Seven years on, Malaga sit 15th in the Segunda Division, fighting off relegation to Spain's third tier and still sorting through the financial and organisational chaos left by the Al Thani era. 


That Champions League run seems like a bizarre fever dream. 


Here's what became of Malaga's damned Champions League stars of that night in 2013...


Goalkeeper & Defenders

Willy Caballero

GK: Willy Caballero - Now 38, the Argentine left Malaga to join his former boss Manuel Pellegrini at Man City in 2014 and is currently at ​Chelsea, having won a host of trophies but largely serving as backup at both clubs.


RB: Jesus Gamez - The homegrown full back joined Diego Simeone's Atletico Madrid in 2014 as a bit-parter, where he went all the way to the Champions League final. He retired in 2018 at Newcastle.


LB: Vitorino Antunes - A loan signing during the season to cover for the January departure of Nacho Monreal, the Portugal international is now 33 and at Getafe by way of Dynamo Kiev.


CB: Martin Demichelis - After leaving in the summer of 2013, Demichelis filed legal action against Malaga for unpaid wages. A Premier League winner with Pellegrini's ​City in 2014, he actually returned to Malaga to finish his career.


CB: Sergio Sanchez - Normally little more than a backup, Sanchez started the Dortmund tie. After spells at Panathinaikos, Rubin Kazan and Espanyol, he is currently at Albacete aged 33.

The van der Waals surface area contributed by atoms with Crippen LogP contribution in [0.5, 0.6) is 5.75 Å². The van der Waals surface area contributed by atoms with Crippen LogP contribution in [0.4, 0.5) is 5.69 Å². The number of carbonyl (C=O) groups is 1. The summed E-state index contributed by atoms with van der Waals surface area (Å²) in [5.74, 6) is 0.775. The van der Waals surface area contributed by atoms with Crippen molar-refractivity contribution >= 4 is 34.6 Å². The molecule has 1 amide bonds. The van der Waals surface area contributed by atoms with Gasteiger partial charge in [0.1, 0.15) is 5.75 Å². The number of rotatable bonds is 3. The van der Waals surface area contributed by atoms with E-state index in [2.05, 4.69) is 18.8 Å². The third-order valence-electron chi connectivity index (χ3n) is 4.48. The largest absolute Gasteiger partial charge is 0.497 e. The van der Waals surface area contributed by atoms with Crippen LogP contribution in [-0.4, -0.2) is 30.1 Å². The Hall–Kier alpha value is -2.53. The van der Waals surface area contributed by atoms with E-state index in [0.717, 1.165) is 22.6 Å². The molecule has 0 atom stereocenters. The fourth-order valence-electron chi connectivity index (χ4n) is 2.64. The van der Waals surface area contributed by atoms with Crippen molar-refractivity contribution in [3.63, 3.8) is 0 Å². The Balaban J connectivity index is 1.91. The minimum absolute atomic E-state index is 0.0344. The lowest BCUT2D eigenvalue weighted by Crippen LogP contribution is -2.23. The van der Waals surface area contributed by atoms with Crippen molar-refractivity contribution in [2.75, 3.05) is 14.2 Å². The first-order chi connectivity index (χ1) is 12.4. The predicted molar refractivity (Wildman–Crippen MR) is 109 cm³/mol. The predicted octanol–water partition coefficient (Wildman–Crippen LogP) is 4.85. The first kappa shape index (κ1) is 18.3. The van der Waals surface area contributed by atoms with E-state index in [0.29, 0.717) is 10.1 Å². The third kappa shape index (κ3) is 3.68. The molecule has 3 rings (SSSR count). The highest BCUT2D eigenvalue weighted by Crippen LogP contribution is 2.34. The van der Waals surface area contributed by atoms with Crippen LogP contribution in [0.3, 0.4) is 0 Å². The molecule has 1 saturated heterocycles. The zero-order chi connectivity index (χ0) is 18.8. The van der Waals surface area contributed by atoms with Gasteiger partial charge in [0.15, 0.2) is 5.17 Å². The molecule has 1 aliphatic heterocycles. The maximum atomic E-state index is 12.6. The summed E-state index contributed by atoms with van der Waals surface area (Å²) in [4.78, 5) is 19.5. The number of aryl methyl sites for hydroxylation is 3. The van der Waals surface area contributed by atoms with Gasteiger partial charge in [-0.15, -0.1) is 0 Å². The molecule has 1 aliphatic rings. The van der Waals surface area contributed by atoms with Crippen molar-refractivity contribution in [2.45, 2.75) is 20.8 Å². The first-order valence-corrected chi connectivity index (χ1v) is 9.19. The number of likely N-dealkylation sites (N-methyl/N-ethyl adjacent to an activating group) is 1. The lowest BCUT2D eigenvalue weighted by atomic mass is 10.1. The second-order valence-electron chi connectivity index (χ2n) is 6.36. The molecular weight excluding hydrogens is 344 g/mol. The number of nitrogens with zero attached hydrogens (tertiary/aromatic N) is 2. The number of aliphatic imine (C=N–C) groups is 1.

Midfielders

Joaquin Sanchez

CM: Ignacio Camacho - A highly rated defensive midfielder, Camacho stayed at Malaga until 2017, playing nearly 200 games for the club. The one-cap Spain international then joined Wolfsburg but has struggled with injuries.


CM: Jeremy Toulalan - Malaga's second-biggest transfer of all time at €11m, the classy France international jumped ship to Monaco at the end of the season as things went south, playing over 100 games for the Monegasques before ending his career in 2018 with Bordeaux.


RW: Joaquin - At the age of 38, Joaquin is evergreen in more ways than one. After a short spell with Fiorentina, the winger is now back at boyhood club Betis. He became the oldest player to score a hat-trick in La Liga with his treble against Athletic Club back in December.


LW: Duda - The Portuguese winger, who captained Malaga against Dortmund, stayed with Malaga until his retirement in 2017, later returning as the club's youth academy director.


Forwards

Isco Alarcon

AM: Isco - Malaga's boy king, who won the Golden Boy award in 2012, signed for Real Madrid for €30m in the summer of 2013. Injuries and managerial changes have affected his recent trajectory but the 27-year-old has still won four Champions League titles. Another local boy, hailing from the resort town of Benalmadena, Isco remains popular at his former club.


ST: Julio Baptista - Once of Real Madrid, Arsenal and Roma, 'the Beast' went on a world tour after leaving Malaga in 2013, taking in Brazil, USA and briefly Romania before finally retiring as recently as 2019.


Subs: Carlos Kameni, Diego Lugano, Javier Saviola, Roque Santa Cruz, Lucas Piazon, Francisco Portillo.